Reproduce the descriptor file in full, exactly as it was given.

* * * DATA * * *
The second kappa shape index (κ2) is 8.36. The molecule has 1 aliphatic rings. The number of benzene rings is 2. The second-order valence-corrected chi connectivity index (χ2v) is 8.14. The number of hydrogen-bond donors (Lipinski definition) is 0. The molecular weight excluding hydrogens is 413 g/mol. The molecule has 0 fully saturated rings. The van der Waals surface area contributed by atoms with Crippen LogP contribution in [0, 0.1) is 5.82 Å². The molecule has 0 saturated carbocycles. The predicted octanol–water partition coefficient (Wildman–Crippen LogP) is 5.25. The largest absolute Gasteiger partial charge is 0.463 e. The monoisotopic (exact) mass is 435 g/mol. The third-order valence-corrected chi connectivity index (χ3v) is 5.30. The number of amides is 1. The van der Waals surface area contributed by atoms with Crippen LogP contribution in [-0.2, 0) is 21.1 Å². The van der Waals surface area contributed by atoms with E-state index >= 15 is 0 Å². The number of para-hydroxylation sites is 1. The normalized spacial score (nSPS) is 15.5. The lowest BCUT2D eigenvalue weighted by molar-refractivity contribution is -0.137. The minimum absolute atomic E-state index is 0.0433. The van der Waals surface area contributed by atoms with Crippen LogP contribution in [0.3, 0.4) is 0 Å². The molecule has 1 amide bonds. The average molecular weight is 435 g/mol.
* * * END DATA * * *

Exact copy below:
The second kappa shape index (κ2) is 8.36. The molecule has 1 aliphatic rings. The number of benzene rings is 2. The second-order valence-corrected chi connectivity index (χ2v) is 8.14. The number of hydrogen-bond donors (Lipinski definition) is 0. The molecular weight excluding hydrogens is 413 g/mol. The molecule has 0 fully saturated rings. The van der Waals surface area contributed by atoms with Crippen LogP contribution in [0, 0.1) is 5.82 Å². The molecule has 0 saturated carbocycles. The predicted octanol–water partition coefficient (Wildman–Crippen LogP) is 5.25. The largest absolute Gasteiger partial charge is 0.463 e. The monoisotopic (exact) mass is 435 g/mol. The third-order valence-corrected chi connectivity index (χ3v) is 5.30. The number of amides is 1. The van der Waals surface area contributed by atoms with Crippen LogP contribution in [-0.2, 0) is 21.1 Å². The van der Waals surface area contributed by atoms with E-state index >= 15 is 0 Å². The number of para-hydroxylation sites is 1. The normalized spacial score (nSPS) is 15.5. The lowest BCUT2D eigenvalue weighted by molar-refractivity contribution is -0.137. The minimum absolute atomic E-state index is 0.0433. The van der Waals surface area contributed by atoms with Crippen LogP contribution in [0.3, 0.4) is 0 Å². The molecule has 1 amide bonds. The average molecular weight is 435 g/mol.